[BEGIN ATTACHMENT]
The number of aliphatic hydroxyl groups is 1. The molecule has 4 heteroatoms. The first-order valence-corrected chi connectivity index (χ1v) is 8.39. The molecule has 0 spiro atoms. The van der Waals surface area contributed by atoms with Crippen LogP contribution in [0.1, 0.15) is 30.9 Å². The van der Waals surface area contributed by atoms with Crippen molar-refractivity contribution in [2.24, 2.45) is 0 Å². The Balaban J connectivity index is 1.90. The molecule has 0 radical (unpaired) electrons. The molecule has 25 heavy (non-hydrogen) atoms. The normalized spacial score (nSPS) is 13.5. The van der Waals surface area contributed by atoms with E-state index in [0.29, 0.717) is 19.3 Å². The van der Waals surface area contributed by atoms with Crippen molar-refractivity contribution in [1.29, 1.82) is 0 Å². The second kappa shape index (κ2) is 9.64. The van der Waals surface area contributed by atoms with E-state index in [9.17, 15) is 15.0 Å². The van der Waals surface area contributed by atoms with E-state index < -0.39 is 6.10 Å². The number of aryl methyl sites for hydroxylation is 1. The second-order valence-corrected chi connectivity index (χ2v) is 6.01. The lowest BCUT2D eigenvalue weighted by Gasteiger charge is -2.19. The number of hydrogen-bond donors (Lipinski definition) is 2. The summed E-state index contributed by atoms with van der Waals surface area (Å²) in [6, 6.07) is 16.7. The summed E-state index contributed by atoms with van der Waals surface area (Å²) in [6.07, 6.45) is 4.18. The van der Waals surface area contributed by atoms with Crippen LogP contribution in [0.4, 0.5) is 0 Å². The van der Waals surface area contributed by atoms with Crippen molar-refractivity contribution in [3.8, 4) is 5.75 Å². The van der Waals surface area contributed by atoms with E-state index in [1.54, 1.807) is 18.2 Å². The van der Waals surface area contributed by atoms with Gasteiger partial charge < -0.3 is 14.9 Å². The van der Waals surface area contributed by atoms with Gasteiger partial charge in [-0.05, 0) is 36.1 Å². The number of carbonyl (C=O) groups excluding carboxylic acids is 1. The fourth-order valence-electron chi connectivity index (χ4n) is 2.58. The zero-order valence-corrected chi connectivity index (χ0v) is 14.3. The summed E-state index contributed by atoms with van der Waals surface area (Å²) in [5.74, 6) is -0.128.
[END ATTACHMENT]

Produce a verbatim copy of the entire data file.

The number of aliphatic hydroxyl groups is 1. The molecule has 4 heteroatoms. The first-order valence-corrected chi connectivity index (χ1v) is 8.39. The molecule has 0 spiro atoms. The van der Waals surface area contributed by atoms with Crippen LogP contribution in [0.1, 0.15) is 30.9 Å². The van der Waals surface area contributed by atoms with Crippen molar-refractivity contribution in [2.24, 2.45) is 0 Å². The Balaban J connectivity index is 1.90. The molecule has 0 radical (unpaired) electrons. The molecule has 25 heavy (non-hydrogen) atoms. The normalized spacial score (nSPS) is 13.5. The van der Waals surface area contributed by atoms with E-state index in [0.29, 0.717) is 19.3 Å². The van der Waals surface area contributed by atoms with Crippen molar-refractivity contribution in [1.29, 1.82) is 0 Å². The second kappa shape index (κ2) is 9.64. The van der Waals surface area contributed by atoms with E-state index in [9.17, 15) is 15.0 Å². The van der Waals surface area contributed by atoms with E-state index < -0.39 is 6.10 Å². The number of aryl methyl sites for hydroxylation is 1. The second-order valence-corrected chi connectivity index (χ2v) is 6.01. The lowest BCUT2D eigenvalue weighted by Gasteiger charge is -2.19. The number of hydrogen-bond donors (Lipinski definition) is 2. The summed E-state index contributed by atoms with van der Waals surface area (Å²) in [6, 6.07) is 16.7. The summed E-state index contributed by atoms with van der Waals surface area (Å²) in [6.07, 6.45) is 4.18. The van der Waals surface area contributed by atoms with Crippen LogP contribution in [0.4, 0.5) is 0 Å². The van der Waals surface area contributed by atoms with Crippen molar-refractivity contribution in [3.8, 4) is 5.75 Å². The van der Waals surface area contributed by atoms with E-state index in [1.54, 1.807) is 18.2 Å². The van der Waals surface area contributed by atoms with Gasteiger partial charge < -0.3 is 14.9 Å². The van der Waals surface area contributed by atoms with Gasteiger partial charge in [-0.05, 0) is 36.1 Å². The number of carbonyl (C=O) groups excluding carboxylic acids is 1. The fourth-order valence-electron chi connectivity index (χ4n) is 2.58. The zero-order valence-corrected chi connectivity index (χ0v) is 14.3. The summed E-state index contributed by atoms with van der Waals surface area (Å²) in [5.74, 6) is -0.128.